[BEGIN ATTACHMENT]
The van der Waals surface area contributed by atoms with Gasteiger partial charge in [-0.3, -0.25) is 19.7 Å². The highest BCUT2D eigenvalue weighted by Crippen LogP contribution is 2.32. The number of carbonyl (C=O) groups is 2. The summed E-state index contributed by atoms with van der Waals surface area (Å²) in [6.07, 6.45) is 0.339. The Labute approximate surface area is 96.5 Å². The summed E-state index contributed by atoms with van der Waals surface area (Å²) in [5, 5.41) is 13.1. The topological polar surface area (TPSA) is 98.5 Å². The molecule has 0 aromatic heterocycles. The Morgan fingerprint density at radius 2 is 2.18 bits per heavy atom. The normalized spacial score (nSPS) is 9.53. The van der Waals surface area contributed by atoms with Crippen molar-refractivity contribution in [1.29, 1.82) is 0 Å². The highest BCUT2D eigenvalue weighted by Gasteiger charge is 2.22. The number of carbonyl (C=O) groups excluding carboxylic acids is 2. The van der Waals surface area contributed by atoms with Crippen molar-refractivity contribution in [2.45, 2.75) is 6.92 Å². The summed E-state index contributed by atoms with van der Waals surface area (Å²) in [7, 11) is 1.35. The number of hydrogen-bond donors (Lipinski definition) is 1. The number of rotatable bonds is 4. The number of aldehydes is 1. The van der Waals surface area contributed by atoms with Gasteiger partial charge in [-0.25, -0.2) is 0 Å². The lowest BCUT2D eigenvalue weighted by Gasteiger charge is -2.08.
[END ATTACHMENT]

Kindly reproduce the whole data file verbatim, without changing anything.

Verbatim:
The van der Waals surface area contributed by atoms with Gasteiger partial charge in [-0.3, -0.25) is 19.7 Å². The highest BCUT2D eigenvalue weighted by Crippen LogP contribution is 2.32. The number of carbonyl (C=O) groups is 2. The summed E-state index contributed by atoms with van der Waals surface area (Å²) in [6.07, 6.45) is 0.339. The Labute approximate surface area is 96.5 Å². The summed E-state index contributed by atoms with van der Waals surface area (Å²) in [5, 5.41) is 13.1. The topological polar surface area (TPSA) is 98.5 Å². The molecule has 0 aromatic heterocycles. The Morgan fingerprint density at radius 2 is 2.18 bits per heavy atom. The normalized spacial score (nSPS) is 9.53. The van der Waals surface area contributed by atoms with Crippen molar-refractivity contribution in [1.29, 1.82) is 0 Å². The highest BCUT2D eigenvalue weighted by Gasteiger charge is 2.22. The number of carbonyl (C=O) groups excluding carboxylic acids is 2. The van der Waals surface area contributed by atoms with Crippen molar-refractivity contribution in [2.45, 2.75) is 6.92 Å². The summed E-state index contributed by atoms with van der Waals surface area (Å²) in [7, 11) is 1.35. The number of hydrogen-bond donors (Lipinski definition) is 1. The number of rotatable bonds is 4. The number of aldehydes is 1. The van der Waals surface area contributed by atoms with Gasteiger partial charge in [-0.25, -0.2) is 0 Å². The lowest BCUT2D eigenvalue weighted by Gasteiger charge is -2.08.